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Huell Howser: 'California's Gold' host had a clear vision for show

Huell Howser amidst the poppies, California's Gold.
Huell Howser amidst the poppies, California's Gold.
Huell Howser

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Just this past week, Chapman University unveiled a brand new exhibit dedicated to Huell Howser, the late host of public television's "California's Gold." There's a replica of Huell's office, pieces from Huell's art collection and tons of artifacts from Huell's long TV career. 

Off-Ramp producer Kevin Ferguson went to the exhibit's opening and ran into Michael Garber, who edited Huell's work from 2004 until his last episode.

"I had heard of Huell, because I had seen him on KCET every so often, when I'd be flipping around on a Sunday afternoon," said Garber. "There'd be this guy running around California with a hand mic asking people questions."

Garber eventually got a job at KCET, but it wasn't until 2004 that he ended up with Huell Howser. He heard Howser was looking to hire a digital editor through Craigslist, of all places.  

"We set up a meeting, I showed him some of the whiz-bang things I could do, like real time color correction," said Garber. "I made his face purple or something...That really impressed him!"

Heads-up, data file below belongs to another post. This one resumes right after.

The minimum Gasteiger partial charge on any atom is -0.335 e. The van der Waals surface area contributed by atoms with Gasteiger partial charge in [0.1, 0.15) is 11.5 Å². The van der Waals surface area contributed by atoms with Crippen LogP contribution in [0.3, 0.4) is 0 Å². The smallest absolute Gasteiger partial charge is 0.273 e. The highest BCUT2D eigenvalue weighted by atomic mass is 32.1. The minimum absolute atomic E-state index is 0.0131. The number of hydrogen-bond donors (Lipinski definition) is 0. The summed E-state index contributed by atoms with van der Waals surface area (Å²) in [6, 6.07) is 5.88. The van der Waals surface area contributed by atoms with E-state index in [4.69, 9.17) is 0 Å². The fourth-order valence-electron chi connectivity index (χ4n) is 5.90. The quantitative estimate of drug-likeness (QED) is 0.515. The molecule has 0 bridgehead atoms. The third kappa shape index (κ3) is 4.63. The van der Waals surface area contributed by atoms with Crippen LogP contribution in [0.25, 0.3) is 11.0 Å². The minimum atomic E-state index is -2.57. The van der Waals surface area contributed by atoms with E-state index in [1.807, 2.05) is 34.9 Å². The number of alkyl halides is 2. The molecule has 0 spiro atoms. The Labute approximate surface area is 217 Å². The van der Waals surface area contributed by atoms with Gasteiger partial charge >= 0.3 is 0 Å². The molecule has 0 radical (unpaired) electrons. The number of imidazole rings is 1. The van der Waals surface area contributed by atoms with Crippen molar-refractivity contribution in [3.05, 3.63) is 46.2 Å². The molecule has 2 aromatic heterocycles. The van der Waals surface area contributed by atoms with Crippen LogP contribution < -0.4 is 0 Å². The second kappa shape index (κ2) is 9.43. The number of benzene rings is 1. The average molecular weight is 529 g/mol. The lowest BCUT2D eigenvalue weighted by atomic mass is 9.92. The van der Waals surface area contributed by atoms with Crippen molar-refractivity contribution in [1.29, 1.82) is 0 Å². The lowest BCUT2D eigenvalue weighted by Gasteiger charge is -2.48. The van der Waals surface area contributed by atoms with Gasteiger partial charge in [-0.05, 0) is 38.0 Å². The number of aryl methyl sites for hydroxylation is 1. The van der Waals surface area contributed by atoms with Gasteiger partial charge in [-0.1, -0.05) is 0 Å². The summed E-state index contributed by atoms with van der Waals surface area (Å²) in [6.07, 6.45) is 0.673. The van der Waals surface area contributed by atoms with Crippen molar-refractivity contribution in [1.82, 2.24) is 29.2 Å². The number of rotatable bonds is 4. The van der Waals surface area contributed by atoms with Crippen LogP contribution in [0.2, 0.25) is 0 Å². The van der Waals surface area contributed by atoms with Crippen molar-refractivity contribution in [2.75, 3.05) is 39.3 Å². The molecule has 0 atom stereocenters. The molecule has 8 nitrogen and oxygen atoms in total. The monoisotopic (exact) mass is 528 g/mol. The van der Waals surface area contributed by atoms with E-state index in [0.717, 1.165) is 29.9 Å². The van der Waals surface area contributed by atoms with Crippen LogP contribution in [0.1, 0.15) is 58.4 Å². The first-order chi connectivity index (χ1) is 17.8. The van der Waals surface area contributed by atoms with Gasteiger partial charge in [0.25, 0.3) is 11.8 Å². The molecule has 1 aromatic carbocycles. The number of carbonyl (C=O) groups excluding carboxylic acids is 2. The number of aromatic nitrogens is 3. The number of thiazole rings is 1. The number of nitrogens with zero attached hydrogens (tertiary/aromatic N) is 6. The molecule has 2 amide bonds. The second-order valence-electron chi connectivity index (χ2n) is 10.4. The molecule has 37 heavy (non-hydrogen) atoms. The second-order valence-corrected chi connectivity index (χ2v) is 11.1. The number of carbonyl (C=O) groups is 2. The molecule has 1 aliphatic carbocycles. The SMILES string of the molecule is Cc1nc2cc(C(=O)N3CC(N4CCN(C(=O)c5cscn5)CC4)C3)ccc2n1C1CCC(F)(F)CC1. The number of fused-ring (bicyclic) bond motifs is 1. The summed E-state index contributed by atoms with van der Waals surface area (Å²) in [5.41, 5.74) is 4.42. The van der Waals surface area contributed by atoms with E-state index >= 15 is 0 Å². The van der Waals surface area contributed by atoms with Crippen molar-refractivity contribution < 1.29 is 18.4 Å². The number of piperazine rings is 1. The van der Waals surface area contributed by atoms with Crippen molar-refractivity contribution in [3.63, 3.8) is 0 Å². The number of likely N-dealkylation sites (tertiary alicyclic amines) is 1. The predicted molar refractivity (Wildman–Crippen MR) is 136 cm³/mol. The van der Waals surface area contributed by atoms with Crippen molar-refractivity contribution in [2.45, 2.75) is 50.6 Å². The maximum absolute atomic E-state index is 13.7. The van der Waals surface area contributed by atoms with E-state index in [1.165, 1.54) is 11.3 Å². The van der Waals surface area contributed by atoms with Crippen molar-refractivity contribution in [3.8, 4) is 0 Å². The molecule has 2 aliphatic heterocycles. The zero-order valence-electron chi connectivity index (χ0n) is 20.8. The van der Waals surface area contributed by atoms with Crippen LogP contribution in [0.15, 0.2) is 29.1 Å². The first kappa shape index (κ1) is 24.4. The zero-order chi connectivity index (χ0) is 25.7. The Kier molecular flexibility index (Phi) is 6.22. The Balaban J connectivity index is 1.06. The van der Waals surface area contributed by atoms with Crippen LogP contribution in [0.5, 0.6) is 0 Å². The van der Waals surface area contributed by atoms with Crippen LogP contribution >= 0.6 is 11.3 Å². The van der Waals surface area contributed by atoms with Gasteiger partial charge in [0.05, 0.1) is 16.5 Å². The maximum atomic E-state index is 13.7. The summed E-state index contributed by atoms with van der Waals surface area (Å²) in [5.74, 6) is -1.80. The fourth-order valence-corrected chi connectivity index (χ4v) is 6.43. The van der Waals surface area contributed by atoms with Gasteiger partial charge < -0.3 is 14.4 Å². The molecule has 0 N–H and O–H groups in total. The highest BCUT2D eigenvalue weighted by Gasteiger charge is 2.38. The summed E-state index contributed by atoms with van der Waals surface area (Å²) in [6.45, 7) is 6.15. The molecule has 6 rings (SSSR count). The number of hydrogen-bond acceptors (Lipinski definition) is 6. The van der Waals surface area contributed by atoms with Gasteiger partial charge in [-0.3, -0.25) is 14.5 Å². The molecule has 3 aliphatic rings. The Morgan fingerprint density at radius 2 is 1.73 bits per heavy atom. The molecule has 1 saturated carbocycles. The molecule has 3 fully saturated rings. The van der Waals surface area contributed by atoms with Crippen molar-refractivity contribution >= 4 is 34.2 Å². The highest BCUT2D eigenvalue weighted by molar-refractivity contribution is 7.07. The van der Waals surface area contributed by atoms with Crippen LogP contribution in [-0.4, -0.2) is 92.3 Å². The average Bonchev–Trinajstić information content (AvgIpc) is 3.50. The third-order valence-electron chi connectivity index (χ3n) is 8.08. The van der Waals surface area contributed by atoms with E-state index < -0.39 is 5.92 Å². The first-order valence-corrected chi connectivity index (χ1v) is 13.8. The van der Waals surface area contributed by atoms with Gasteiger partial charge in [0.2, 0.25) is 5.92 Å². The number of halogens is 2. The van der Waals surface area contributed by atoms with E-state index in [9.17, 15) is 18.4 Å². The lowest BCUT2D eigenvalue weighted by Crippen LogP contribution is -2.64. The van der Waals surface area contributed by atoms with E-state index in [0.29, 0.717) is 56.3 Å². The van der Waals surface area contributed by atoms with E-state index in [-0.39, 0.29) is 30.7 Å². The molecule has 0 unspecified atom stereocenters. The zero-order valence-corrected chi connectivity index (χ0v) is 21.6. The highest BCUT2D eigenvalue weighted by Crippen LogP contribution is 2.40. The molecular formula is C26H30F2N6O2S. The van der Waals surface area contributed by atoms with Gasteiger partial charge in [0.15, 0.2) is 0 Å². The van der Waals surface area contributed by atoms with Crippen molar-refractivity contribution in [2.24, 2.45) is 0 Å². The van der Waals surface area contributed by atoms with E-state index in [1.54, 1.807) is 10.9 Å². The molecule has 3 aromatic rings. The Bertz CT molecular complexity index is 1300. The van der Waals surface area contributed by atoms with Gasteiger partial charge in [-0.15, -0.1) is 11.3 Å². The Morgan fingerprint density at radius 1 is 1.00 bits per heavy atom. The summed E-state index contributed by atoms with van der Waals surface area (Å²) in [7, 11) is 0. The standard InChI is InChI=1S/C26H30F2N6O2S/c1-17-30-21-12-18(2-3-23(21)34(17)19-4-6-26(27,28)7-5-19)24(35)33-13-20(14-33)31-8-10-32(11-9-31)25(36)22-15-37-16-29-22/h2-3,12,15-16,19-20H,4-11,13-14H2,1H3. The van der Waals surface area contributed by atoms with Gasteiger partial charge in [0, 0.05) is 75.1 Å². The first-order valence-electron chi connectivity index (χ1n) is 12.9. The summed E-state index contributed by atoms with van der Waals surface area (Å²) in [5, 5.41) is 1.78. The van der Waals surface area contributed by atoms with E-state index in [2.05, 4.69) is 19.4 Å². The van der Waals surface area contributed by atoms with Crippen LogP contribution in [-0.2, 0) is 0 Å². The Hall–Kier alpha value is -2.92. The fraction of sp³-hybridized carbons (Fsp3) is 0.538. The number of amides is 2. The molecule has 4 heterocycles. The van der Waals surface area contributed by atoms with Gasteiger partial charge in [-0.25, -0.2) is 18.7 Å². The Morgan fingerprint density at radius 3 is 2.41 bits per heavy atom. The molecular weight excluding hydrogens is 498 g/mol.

Garber worked with Huell on over 500 episodes, and while he acknowledges the show has a raw feel, the editing was very intentional. 

"Huell, in particular, was extremely controlling in the edit room. He really knew what he wanted and it was an experience learning to let go as an editor," said Garber. "He wanted the scene to play out for itself."

In 2011, Garber himself made an appearance on "Visiting with Huell Howser," and talked cow tongue. In an earlier episode, the editor saw Huell balk at the idea of eating the bovine tasting organ.

"I was incensed in the edit session," said Garber. "I grew up watching  my mom eat tongue sandwiches at delis and loving tongue."

Howser decided to give Garber an opportunity to air his grievances on TV, and the two filmed an entire episode at Langer's Deli to cow tongue.

"I was nervous," Garber said. "As soon as he started asking questions and put his hand on my shoulder, I thought 'OK.' He's directing this journey, he knows what's gonna look good on camera."